Connect with somebody who writes about LinkedIn (ahem), but send a personalized invitation. (See how to write Incredible, Irresistible LinkedIn Invitations.) LinkedIn also let’s you Follow people without an invitation. Just use the drop-down menu on their profile and click, “Follow.” (See The Complete Guide to Following on LinkedIn for more info.)
We’re all in the same boat. We’re all learning and dealing with change. Try new things and expect others to try new things. Some will work, some won’t. Be patient with those who do the unexpected.
Offer to Help and Share Ideas
In times of change, a sincere offer to help might be the best thing one has to offer. If you can’t help, offer to try to find a solution.
Follow blogs and LinkedIn Posts
Not all bloggers have embraced LinkedIn Publishing (and LinkedIn is certainly NOT embracing all bloggers). Follow other blogs with Feedly or check their Twitter feed. Check LinkedIn Publisher for posts about LinkedIn, too. Use LinkedIn’s Posts search to find new articles in your field. Some of them will be excellent; others less so. Invest a few minutes regularly to find new ideas. Share them.
Massive Growth is LinkedIn’s Strategy, Not Yours
Just because LinkedIn’s executives plan massive growth to attract investors doesn’t mean you have to do the same. In a time of change, be open to new connections, but you don’t have to accept every unpersonalized invitation you get. In fact, it’s perfectly acceptable to send a private message back before accepting an invitation and asking why they wanted to connect. If they don’t respond to a personal message, they probably wouldn’t be such a great connection, anyway.
But remember those goals we talked about above. If you are in sales, recruiting, or job hunting, expanding your network strategically might be a very good thing to do.
Recognize there are fake accounts on LinkedIn. With a little practice, you can learn to spot many of them. Be mildly skeptical, but don’t lose sleep over them.
Hold on to your Wallet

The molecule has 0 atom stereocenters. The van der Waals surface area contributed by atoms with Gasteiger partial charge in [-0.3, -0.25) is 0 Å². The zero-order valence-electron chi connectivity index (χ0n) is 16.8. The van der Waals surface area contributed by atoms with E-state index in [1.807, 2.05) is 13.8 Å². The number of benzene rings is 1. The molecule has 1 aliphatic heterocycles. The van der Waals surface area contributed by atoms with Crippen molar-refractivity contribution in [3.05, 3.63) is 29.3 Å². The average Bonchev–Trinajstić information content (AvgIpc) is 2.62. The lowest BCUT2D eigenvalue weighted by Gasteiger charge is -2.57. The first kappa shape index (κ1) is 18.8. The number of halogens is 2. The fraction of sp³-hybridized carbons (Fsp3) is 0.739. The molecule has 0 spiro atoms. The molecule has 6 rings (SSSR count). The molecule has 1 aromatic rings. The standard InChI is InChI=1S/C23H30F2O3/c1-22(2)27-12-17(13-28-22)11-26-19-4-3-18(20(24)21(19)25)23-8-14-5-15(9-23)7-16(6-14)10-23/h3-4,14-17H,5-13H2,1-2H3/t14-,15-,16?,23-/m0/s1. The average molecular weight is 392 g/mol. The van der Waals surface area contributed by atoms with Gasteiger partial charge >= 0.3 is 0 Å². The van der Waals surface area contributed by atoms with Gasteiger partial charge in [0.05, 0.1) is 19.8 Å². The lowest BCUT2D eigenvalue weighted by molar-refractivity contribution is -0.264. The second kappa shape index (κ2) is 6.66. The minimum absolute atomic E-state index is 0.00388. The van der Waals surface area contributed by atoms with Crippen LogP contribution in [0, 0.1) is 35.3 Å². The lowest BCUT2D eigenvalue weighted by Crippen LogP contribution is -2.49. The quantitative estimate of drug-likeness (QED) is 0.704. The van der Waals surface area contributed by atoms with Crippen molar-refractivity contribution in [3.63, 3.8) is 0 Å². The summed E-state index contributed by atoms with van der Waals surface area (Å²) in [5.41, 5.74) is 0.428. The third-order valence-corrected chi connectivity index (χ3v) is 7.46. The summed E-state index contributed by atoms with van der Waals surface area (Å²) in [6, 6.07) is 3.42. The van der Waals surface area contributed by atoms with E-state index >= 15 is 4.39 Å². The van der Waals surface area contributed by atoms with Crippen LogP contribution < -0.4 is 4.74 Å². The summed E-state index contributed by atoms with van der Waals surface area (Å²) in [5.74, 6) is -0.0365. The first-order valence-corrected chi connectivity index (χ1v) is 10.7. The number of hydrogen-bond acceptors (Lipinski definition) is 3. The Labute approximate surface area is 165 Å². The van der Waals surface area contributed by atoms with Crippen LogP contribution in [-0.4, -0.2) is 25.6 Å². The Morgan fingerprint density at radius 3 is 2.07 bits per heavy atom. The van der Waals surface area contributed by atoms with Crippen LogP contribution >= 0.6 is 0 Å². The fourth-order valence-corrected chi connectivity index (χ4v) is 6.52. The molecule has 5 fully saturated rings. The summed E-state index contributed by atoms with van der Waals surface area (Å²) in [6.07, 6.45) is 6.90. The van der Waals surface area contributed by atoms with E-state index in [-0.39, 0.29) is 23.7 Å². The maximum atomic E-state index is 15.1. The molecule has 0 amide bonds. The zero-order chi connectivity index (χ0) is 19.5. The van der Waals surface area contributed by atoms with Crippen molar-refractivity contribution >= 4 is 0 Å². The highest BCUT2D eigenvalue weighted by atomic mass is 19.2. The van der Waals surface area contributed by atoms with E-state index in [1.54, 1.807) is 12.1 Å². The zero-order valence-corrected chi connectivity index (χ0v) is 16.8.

LinkedIn is telling everybody they need to upgrade to a paid account and they should do it now. As George and Ira Gershwin wrote many years ago, It Ain’t Necessarily So. Again, set your goals and your priorities. See our article on the different LinkedIn upgrade plans in LinkedIn Updates and You (from last November).
If you are job hunting, there’s no sense in upgrading your account if you haven’t even completed your own profile. An upgrade will not automatically attract people to your profile, nor can anybody guarantee recruiters will flock to it.
LinkedIn upgrades are much more expensive than a year ago. It may make more sense to spend a smaller amount on Lynda.com for online training (including classes about LinkedIn) or to buy some books about using LinkedIn, than to spend a larger amount on LinkedIn upgrades. Have a plan before upgrading.
Go Off LinkedIn
Remember, LinkedIn’s problems are not your own. In times of online change, sometimes you need to take a break.
Be sure to get out of the house and do some live networking, especially if you are job hunting. Never forget that online and offline networking are both about people, not racking up numbers of connections or spamming others.
Don’t Hold on to Bad Habits
If something isn’t working on LinkedIn, try to learn why. You may find that it’s now time to try something different. There’s a big world out there. Try new things and visit new places.
Finally, enjoy! Social Media, even Business Social Media, should not be all work and no play. If there is no joy and no sense of wonder at the amazing things out there, take a break and recharge.
LinkedIn exists to serve you, not to have you serve it. Let LinkedIn deal with the problems and make their own mistakes. You don’t need to take on the stress yourself.